Android users need to be careful of a new malware that can steal their bank account credentials and bypass biometric authentication methods. The malware, dubbed Chameleon Trojan, has been targeting hundreds of banking and cryptocurrency apps in 16 countries, according to cybersecurity experts.
Chameleon Trojan is a malicious app that masquerades as a legitimate app, such as Google Chrome, and installs itself on the victim’s device. Once installed, the malware runs in the background and waits for the user to interact with a targeted app, such as a banking or crypto app. Then, it displays a fake overlay on the screen, asking the user to enter their username and password. The user may think that this is a normal login process, but in reality, the malware is collecting their credentials and sending them to a remote server.
Chameleon Trojan can also disable biometric authentication methods, such as fingerprint and face unlock, and force the user to enter their PIN. This way, the malware can access the user’s bank account and drain their funds. The malware can also record the user’s screen, send fake text messages, and perform other malicious actions.
How widespread is Chameleon Trojan and who is behind it?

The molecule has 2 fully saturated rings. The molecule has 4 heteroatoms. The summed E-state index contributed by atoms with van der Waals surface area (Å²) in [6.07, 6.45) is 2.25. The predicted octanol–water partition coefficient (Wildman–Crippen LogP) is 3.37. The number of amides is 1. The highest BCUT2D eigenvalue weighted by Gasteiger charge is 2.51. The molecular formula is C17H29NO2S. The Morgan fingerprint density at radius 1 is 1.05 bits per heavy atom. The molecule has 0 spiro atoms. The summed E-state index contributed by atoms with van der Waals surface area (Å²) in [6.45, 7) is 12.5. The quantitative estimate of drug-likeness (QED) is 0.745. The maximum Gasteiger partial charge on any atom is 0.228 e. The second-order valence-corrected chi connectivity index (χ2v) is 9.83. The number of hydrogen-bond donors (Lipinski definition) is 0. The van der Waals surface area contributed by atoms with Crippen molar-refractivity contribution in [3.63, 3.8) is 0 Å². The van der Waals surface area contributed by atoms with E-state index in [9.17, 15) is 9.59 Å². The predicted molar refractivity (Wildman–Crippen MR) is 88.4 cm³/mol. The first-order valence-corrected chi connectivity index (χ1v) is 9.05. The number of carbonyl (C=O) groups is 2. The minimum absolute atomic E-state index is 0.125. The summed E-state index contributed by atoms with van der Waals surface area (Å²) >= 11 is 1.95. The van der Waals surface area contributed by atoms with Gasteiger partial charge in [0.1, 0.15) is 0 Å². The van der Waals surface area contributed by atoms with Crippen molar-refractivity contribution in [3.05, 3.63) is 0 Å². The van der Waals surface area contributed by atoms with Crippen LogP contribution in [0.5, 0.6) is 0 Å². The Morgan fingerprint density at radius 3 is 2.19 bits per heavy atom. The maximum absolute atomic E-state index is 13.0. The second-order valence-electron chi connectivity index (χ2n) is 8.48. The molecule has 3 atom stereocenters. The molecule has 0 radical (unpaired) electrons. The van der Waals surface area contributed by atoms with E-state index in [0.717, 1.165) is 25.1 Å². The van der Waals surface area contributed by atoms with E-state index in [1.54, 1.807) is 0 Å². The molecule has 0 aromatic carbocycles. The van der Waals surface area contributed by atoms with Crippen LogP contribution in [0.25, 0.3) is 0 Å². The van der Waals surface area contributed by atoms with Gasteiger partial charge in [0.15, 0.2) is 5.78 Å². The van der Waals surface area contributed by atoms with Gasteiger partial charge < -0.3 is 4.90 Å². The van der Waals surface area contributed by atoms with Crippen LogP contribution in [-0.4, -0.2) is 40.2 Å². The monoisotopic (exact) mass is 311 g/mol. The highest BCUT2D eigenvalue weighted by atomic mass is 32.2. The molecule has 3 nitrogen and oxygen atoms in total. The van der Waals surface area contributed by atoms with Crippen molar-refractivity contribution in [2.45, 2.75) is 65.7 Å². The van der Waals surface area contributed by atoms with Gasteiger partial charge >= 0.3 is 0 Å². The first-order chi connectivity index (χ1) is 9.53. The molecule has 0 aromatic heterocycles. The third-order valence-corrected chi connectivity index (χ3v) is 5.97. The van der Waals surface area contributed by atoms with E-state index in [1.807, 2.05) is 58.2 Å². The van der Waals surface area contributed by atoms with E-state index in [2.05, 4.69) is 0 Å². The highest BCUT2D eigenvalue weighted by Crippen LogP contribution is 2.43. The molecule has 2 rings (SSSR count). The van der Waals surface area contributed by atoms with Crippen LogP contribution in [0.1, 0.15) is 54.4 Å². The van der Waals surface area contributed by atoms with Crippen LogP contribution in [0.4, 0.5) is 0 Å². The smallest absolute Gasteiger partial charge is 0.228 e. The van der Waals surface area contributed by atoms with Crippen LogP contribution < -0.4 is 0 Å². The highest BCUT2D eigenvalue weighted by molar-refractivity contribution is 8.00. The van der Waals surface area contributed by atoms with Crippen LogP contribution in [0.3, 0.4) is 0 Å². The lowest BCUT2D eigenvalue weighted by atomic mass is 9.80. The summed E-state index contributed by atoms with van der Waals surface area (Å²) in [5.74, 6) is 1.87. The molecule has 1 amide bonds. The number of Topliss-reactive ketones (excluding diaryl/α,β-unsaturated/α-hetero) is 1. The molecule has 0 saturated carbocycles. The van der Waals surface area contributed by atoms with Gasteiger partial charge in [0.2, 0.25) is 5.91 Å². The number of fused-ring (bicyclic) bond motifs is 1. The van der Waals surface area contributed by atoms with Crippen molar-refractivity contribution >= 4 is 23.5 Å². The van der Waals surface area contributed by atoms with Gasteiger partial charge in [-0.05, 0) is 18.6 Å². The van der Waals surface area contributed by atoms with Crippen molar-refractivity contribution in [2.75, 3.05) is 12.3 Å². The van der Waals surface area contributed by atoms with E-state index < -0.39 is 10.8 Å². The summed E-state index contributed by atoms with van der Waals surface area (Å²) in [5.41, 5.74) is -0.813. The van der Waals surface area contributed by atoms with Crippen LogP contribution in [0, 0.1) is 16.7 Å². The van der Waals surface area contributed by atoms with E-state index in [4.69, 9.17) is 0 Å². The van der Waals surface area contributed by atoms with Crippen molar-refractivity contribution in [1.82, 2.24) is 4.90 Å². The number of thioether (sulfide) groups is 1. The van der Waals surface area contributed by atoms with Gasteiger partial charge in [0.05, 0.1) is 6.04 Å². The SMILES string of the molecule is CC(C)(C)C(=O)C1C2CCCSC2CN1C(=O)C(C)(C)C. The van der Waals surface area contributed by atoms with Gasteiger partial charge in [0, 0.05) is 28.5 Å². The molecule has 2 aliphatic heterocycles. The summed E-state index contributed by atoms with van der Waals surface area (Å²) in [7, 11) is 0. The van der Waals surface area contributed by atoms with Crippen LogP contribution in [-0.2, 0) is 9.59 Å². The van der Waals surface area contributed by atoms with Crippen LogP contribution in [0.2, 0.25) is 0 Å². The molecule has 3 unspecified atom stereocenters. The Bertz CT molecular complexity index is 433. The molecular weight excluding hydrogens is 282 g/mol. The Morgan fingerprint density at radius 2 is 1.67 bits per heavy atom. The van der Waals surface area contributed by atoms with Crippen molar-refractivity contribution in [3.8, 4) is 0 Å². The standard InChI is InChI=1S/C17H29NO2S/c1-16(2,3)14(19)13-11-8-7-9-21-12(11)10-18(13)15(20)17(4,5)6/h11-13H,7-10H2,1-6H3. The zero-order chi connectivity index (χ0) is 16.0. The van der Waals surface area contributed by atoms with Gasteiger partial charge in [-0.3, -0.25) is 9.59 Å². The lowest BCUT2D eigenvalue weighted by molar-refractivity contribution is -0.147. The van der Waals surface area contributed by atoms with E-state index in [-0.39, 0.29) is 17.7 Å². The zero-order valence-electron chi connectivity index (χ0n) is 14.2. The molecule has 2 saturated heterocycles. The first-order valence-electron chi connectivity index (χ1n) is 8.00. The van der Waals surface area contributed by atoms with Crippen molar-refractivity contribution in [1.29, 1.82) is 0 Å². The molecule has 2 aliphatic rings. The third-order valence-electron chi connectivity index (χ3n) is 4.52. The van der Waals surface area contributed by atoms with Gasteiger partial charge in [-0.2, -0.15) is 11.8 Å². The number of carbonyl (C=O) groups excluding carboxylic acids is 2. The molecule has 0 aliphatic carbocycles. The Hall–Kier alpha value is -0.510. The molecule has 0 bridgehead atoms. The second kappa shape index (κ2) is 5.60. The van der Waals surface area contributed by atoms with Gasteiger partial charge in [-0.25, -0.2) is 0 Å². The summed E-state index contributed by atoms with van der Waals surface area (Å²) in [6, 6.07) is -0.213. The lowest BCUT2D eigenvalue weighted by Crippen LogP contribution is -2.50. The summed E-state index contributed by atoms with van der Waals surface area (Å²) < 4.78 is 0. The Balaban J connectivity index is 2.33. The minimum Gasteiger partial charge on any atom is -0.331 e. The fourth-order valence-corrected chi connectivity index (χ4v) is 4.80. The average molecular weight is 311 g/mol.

Chameleon Trojan has been active since June 2021 and has targeted over 400 banking and cryptocurrency apps in 16 countries, according to ThreatFabric, a cybersecurity company that has been monitoring the malware. Half of the targeted apps were banking apps, while others included cryptocurrency wallets and exchanges. The most affected countries were the United States, Turkey, and Spain, followed by Canada, France, Germany, and the U.K.
ThreatFabric believes that the developers of Chameleon Trojan speak Russian, as the malware avoids infecting devices that list a language spoken in a post-Soviet country as a preference. These countries include Russia, Azerbaijan, Armenia, Belarus, Kazakhstan, Kyrgyzstan, Moldova, Uzbekistan, and Tajikistan.
How can Android users protect themselves from Chameleon Trojan?
The best way to protect oneself from Chameleon Trojan is to avoid installing apps from untrustworthy sources, such as third-party app stores or unknown links. Users should only download apps from the official Google Play Store, and check the reviews and ratings of the apps before installing them. Users should also keep their security software up-to-date and restrict unnecessary accessibility permissions for the apps they use. Running frequent malware scans is also advised to detect and remove Chameleon if infected before it can do real damage.
What are the implications of Chameleon Trojan for the Android ecosystem?
Chameleon Trojan is not the first malware to target Android users’ bank accounts, nor will it be the last. Android is the most popular mobile operating system in the world, with over 3 billion active devices. This makes it an attractive target for cybercriminals who want to exploit its vulnerabilities and users’ negligence. Chameleon Trojan shows that malware can evade Google’s security measures and bypass biometric authentication methods, which are supposed to enhance the security of Android devices. This raises serious questions about the safety and privacy of Android users, and the responsibility of Google and app developers to protect them.